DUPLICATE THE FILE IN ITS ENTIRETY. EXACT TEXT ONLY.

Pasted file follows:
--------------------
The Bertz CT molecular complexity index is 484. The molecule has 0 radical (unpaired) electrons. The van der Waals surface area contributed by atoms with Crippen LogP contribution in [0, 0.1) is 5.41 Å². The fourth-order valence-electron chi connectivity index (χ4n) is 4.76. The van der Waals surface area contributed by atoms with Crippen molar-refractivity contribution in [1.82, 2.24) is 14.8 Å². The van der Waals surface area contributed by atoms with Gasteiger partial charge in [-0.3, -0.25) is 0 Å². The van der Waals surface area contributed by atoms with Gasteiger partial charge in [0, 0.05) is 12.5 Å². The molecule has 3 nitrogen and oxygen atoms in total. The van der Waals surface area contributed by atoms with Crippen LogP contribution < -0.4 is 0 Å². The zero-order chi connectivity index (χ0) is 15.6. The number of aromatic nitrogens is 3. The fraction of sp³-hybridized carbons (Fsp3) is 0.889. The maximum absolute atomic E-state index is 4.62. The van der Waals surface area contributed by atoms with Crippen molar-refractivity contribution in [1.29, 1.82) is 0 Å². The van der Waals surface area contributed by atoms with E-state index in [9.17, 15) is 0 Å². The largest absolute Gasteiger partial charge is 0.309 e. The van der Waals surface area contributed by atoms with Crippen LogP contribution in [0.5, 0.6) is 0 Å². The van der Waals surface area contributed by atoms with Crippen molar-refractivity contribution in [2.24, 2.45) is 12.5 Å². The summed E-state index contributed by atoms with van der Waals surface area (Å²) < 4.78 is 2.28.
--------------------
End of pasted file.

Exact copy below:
The Bertz CT molecular complexity index is 484. The molecule has 0 radical (unpaired) electrons. The van der Waals surface area contributed by atoms with Crippen LogP contribution in [0, 0.1) is 5.41 Å². The fourth-order valence-electron chi connectivity index (χ4n) is 4.76. The van der Waals surface area contributed by atoms with Crippen molar-refractivity contribution in [1.82, 2.24) is 14.8 Å². The van der Waals surface area contributed by atoms with Gasteiger partial charge in [-0.3, -0.25) is 0 Å². The van der Waals surface area contributed by atoms with Gasteiger partial charge in [0, 0.05) is 12.5 Å². The molecule has 3 nitrogen and oxygen atoms in total. The van der Waals surface area contributed by atoms with Crippen LogP contribution < -0.4 is 0 Å². The zero-order chi connectivity index (χ0) is 15.6. The number of aromatic nitrogens is 3. The fraction of sp³-hybridized carbons (Fsp3) is 0.889. The maximum absolute atomic E-state index is 4.62. The van der Waals surface area contributed by atoms with Crippen molar-refractivity contribution in [1.29, 1.82) is 0 Å². The van der Waals surface area contributed by atoms with E-state index in [9.17, 15) is 0 Å². The largest absolute Gasteiger partial charge is 0.309 e. The van der Waals surface area contributed by atoms with Crippen LogP contribution in [0.5, 0.6) is 0 Å². The van der Waals surface area contributed by atoms with Crippen molar-refractivity contribution in [2.24, 2.45) is 12.5 Å². The summed E-state index contributed by atoms with van der Waals surface area (Å²) < 4.78 is 2.28.